Going out and drinking can be risky, especially for women. There is always a danger that someone may try to slip a substance into someone’s drink.

“It’s a huge sadness that we even have to have a discussion about how you keep somebody from slipping you substances so that they can harm you,” said Meredith Lierk, director of the Violence Intervention and Prevention Center.

Both Lierk and Michael Reiner, assistant vice president of Public Safety, stressed that one important way to stay safe is to always be with friends and have a plan to get home.

“You go together, you leave together,” Lierk said.

“Have a plan before you go out of how you’re going to get home if your primary plan fails — if you get separated from friends,” Reiner said.

Reiner said that it is also important to have a signal to let friends know if you need to get out of a situation.

Reiner and Lierk also said it is vitally important to always have control over your drink.

“Alcohol is the number one drug for drug-facilitated sexual assault,” Lierk said. Sara Eliason, director of prevention and education at the Women’s Center for Advancement, recommended that anyone going out should practice bystander-intervention.

“When you’re out with friends, be an active bystander,” Eliason said.

Eliason said that could take the form of alerting the bartender or security to a situation that seems wrong or by intervening directly to get someone out of an unsafe situation.

Lierk said there are many different substances that could potentially be slipped into a drink and, depending on the substance, there might be different effects.

“There are so many different types of drugs that are available to people that incapacitate someone’s mind, motor function, and/or both. That happens most often with alcohol,” Lierk said.

However, both Reiner and Lierk said that most people will know if something is off based on past experiences with alcohol.

Reiner said that if someone is experiencing “a feeling of disorientation or extreme intoxication that doesn’t align with the amount of alcohol you’ve consumed,” then there may be some other substance involved.

Eliason also said that alcohol alone can result in a dangerous situation whether by someone taking advantage a person’s over-intoxication, by making a drink stronger or by continuing to give a person more drinks.

Reiner and Lierk both described the phenomenon of “blacking-out” associated with either over-consumption of alcohol or a substance mixed with alcohol.

“[That] can be terrifying because you don’t know what happened,” Lierk said.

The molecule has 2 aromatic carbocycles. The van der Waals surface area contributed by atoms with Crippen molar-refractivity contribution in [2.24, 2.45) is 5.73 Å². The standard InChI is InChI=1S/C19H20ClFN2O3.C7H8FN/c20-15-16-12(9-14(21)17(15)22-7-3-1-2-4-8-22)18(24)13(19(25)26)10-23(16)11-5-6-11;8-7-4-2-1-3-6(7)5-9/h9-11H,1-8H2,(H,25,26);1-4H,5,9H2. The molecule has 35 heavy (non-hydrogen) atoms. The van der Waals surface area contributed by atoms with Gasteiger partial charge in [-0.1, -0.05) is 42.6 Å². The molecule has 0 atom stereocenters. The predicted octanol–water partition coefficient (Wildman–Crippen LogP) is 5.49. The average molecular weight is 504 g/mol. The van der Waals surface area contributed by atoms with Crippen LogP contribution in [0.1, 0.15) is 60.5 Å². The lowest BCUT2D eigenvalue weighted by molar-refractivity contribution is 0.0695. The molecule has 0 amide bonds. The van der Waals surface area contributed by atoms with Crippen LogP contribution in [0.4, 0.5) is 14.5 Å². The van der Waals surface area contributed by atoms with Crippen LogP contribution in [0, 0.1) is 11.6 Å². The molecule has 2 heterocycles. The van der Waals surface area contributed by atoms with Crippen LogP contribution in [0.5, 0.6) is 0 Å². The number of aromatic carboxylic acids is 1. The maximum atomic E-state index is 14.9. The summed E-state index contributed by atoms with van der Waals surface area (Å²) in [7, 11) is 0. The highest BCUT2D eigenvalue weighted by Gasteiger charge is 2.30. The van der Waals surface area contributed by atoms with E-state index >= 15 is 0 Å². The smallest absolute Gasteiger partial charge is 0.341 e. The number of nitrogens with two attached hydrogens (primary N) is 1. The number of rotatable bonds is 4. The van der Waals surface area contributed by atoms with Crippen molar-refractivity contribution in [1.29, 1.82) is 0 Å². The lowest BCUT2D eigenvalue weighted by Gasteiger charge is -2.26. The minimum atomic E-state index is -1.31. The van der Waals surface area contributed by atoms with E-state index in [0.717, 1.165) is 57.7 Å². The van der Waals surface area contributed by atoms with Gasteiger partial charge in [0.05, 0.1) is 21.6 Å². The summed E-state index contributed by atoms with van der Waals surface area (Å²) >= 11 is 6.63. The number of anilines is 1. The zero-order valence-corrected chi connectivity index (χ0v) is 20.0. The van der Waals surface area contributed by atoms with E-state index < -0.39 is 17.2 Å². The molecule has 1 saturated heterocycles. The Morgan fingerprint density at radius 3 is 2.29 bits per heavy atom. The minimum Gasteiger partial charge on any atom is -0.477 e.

Reiner said that substances that may have been added to a drink can leave someone’s system very quickly, so it is important to address the problem sooner rather than later.

“If anybody believes that they have been victimized by this they should really ask for a drug test as soon as possible just to be able to establish [...] whether a drug was used,” Reiner said.

Lierk said that a person should seek medical help, especially if they cannot account for their whereabouts during the entire night or if they think they may have been sexually assaulted. In this case she recommended requesting a sexual assault nurse exam.

She said that these exams can be anonymous and the victim can consent to how much evidence is collected. She added that in this instance, the victim could also ask for a drug test.

Both Lierk and Reiner encouraged anyone who has been a victim to a drugging or a sexual assault to contact the VIP Center.

“If somebody thinks they’ve been drugged at all, I strongly encourage them to reach out to us,” Lierk said.

She said that the VIP Center can help survivors go through the process of reporting incidents and provide them with resources and support.

“We always invite people to start in a confidential space with an advocate who can help walk you through your options and really help provide support and care during a difficult time,” Lierk said.

“You are not alone in this. I see you. You will always have a home in the VIP Center,” Lierk said. “At the very core, that is why we exist. We exist so that no one is alone in the most horrific thing that’s ever going to happen to them.”

Eliason also said that the Women’s Center for Advancement offers many supportive services to survivors of domestic and sexual violence.

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